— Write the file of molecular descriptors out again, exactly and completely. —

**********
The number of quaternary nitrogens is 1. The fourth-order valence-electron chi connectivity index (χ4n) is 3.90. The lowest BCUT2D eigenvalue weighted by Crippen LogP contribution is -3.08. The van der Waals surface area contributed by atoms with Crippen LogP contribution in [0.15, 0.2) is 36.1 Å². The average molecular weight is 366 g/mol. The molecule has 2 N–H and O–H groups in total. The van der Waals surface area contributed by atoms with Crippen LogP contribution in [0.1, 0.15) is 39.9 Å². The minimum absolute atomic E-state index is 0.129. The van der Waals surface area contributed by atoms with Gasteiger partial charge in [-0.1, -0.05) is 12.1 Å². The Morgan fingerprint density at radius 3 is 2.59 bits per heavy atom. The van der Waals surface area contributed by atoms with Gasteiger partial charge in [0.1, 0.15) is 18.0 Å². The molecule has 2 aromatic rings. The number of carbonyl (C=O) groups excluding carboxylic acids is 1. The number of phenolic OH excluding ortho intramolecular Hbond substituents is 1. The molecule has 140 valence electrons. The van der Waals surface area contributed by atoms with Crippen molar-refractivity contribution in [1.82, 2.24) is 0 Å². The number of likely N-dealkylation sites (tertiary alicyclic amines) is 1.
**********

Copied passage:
The number of quaternary nitrogens is 1. The fourth-order valence-electron chi connectivity index (χ4n) is 3.90. The lowest BCUT2D eigenvalue weighted by Crippen LogP contribution is -3.08. The van der Waals surface area contributed by atoms with Crippen LogP contribution in [0.15, 0.2) is 36.1 Å². The average molecular weight is 366 g/mol. The molecule has 2 N–H and O–H groups in total. The van der Waals surface area contributed by atoms with Crippen LogP contribution in [0.1, 0.15) is 39.9 Å². The minimum absolute atomic E-state index is 0.129. The van der Waals surface area contributed by atoms with Gasteiger partial charge in [-0.1, -0.05) is 12.1 Å². The Morgan fingerprint density at radius 3 is 2.59 bits per heavy atom. The van der Waals surface area contributed by atoms with Gasteiger partial charge in [0.1, 0.15) is 18.0 Å². The molecule has 2 aromatic rings. The number of carbonyl (C=O) groups excluding carboxylic acids is 1. The number of phenolic OH excluding ortho intramolecular Hbond substituents is 1. The molecule has 140 valence electrons. The van der Waals surface area contributed by atoms with Crippen molar-refractivity contribution in [1.82, 2.24) is 0 Å². The number of likely N-dealkylation sites (tertiary alicyclic amines) is 1.